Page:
10. Jason
Posted Jun 2, 2009 at 3:26 PM | Permalink

We should not forget that statistical procedures are merely a tool for scientific understanding; not an end in and of themselves.

Do PCs 4 through 13 contain important information about the geographic distribution of Antarctic temperature trends? Or are they just noisy residue?

Its not clear to me that Steig et al have ever argued that PCs 4 through 13 are noise. Their own comments seem to suggest otherwise.

If so, it hardly seems relevant which authority is cited for excluding the extra PCs. Their exclusion only serves to obscure the underlying physical reality by attributing much of the very rapid peninsular warming to regions that have actually gotten colder or displayed very modest warming trends.

11. Craig Loehle
Posted Jun 2, 2009 at 3:44 PM | Permalink

It seems to me irrelevant what a “standard” method says about retaining PCs when RyanO shows that the results change completely with different numbers of retained. In this case they are clearly not “noise” and have not been shown to be “noise” by Steig et al. That is, the result (the temperature map) is NOT converging with addition of more PCs but is unstable with this addition.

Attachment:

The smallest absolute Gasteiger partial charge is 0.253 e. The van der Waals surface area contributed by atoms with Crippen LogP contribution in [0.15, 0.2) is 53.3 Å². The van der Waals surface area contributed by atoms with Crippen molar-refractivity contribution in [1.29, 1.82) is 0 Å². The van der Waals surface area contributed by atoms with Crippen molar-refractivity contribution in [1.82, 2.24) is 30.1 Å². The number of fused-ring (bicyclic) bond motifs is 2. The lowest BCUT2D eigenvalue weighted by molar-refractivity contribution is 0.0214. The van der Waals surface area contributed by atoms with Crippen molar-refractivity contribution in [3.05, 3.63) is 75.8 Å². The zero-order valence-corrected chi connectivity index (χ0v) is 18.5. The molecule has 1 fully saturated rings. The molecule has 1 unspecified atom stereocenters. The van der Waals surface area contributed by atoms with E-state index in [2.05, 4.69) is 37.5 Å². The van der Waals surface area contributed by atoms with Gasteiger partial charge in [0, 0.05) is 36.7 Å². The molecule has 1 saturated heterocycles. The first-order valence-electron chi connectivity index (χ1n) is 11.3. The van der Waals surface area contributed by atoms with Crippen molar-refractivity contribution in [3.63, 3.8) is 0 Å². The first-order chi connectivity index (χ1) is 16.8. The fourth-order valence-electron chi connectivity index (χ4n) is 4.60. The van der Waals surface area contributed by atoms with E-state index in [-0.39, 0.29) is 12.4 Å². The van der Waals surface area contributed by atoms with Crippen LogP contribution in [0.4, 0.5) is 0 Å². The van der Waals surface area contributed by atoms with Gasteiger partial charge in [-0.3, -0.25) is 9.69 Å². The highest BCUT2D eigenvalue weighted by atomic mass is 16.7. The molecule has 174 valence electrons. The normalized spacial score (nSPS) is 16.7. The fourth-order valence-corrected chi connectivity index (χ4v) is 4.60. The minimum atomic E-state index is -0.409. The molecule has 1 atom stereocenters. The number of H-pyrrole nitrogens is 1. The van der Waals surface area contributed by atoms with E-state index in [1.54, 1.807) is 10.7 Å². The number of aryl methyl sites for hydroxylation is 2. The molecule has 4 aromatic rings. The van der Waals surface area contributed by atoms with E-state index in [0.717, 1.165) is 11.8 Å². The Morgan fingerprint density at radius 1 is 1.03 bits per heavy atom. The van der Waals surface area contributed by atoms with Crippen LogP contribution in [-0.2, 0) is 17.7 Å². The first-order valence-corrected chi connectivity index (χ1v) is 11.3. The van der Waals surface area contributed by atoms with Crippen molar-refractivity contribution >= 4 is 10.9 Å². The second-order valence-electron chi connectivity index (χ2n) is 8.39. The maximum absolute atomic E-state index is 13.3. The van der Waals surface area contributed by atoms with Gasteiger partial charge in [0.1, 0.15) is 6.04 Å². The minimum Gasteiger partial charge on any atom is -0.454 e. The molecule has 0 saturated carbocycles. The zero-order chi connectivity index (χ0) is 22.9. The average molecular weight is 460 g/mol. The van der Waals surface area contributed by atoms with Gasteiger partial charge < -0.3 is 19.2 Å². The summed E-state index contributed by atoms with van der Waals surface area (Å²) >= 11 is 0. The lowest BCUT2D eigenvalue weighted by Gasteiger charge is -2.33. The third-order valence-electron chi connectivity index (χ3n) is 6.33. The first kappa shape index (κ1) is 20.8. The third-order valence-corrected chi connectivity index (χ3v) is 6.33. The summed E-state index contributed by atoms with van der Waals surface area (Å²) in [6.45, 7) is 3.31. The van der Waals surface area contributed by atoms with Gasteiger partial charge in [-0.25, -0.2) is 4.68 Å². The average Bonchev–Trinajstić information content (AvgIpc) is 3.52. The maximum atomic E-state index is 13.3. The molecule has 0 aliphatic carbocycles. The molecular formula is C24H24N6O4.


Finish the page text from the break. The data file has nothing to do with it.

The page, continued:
12. PhilH
Posted Jun 2, 2009 at 4:34 PM | Permalink

It is finally beginning to penetrate this non-mathematical, non-statistican’s brain that, strangely enough in this day and age, although we, or someone, may have observed that parts of West Antartica have trended warmer in recent years, and that thermometers in Central and Eastern Antartica have shown cooling during the same period, no one “knows,” and, given the limits of our technical resources, together with the remoteness, the size, and apparent persistency of the place, may never “know” whether these basically unobserved and non-verifiable Antartic conditions, and therefore trends, are any sort of valid evidence for or against the theory of man-made climate change. Or any other kind of climate change. Statements to the contrary, be they in “peer” reviewed journals or on blogs,and no matter how calculated, are nothing more than guesses; and we have no way of knowing whether they are “educated” guesses or not. Antartica is the head of the pin.

• stan
Posted Jun 2, 2009 at 5:35 PM | Permalink

Re: PhilH (#20),

what he said.